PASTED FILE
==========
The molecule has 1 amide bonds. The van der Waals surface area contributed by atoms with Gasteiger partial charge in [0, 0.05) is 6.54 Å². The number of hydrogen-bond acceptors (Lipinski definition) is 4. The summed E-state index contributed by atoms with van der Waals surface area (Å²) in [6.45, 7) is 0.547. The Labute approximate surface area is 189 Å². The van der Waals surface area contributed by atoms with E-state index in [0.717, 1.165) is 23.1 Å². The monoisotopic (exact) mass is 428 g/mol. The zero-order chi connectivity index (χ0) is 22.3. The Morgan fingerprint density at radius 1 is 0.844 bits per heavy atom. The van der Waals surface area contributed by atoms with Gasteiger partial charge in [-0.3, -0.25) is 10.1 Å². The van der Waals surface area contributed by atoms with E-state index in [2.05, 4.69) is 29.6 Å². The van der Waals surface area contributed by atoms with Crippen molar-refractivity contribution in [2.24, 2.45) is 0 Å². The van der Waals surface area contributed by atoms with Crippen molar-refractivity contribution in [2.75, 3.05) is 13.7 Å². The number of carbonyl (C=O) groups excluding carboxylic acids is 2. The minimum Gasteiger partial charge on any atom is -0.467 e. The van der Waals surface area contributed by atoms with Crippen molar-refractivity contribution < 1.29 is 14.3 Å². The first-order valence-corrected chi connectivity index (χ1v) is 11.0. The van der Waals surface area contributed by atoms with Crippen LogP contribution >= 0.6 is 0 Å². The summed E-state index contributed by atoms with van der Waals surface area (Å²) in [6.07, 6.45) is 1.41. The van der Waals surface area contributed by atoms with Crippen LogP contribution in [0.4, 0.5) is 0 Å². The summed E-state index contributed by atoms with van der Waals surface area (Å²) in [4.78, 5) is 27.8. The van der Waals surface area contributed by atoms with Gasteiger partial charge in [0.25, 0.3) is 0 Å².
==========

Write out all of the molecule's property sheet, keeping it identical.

The molecule has 1 amide bonds. The van der Waals surface area contributed by atoms with Gasteiger partial charge in [0, 0.05) is 6.54 Å². The number of hydrogen-bond acceptors (Lipinski definition) is 4. The summed E-state index contributed by atoms with van der Waals surface area (Å²) in [6.45, 7) is 0.547. The Labute approximate surface area is 189 Å². The van der Waals surface area contributed by atoms with E-state index in [0.717, 1.165) is 23.1 Å². The monoisotopic (exact) mass is 428 g/mol. The zero-order chi connectivity index (χ0) is 22.3. The Morgan fingerprint density at radius 1 is 0.844 bits per heavy atom. The van der Waals surface area contributed by atoms with Gasteiger partial charge in [-0.3, -0.25) is 10.1 Å². The van der Waals surface area contributed by atoms with E-state index in [2.05, 4.69) is 29.6 Å². The van der Waals surface area contributed by atoms with Crippen molar-refractivity contribution in [2.24, 2.45) is 0 Å². The van der Waals surface area contributed by atoms with Crippen molar-refractivity contribution in [2.75, 3.05) is 13.7 Å². The number of carbonyl (C=O) groups excluding carboxylic acids is 2. The minimum Gasteiger partial charge on any atom is -0.467 e. The van der Waals surface area contributed by atoms with Crippen molar-refractivity contribution < 1.29 is 14.3 Å². The first-order valence-corrected chi connectivity index (χ1v) is 11.0. The van der Waals surface area contributed by atoms with Crippen LogP contribution >= 0.6 is 0 Å². The summed E-state index contributed by atoms with van der Waals surface area (Å²) in [6.07, 6.45) is 1.41. The van der Waals surface area contributed by atoms with Crippen LogP contribution in [0.4, 0.5) is 0 Å². The summed E-state index contributed by atoms with van der Waals surface area (Å²) in [4.78, 5) is 27.8. The van der Waals surface area contributed by atoms with Gasteiger partial charge in [0.25, 0.3) is 0 Å².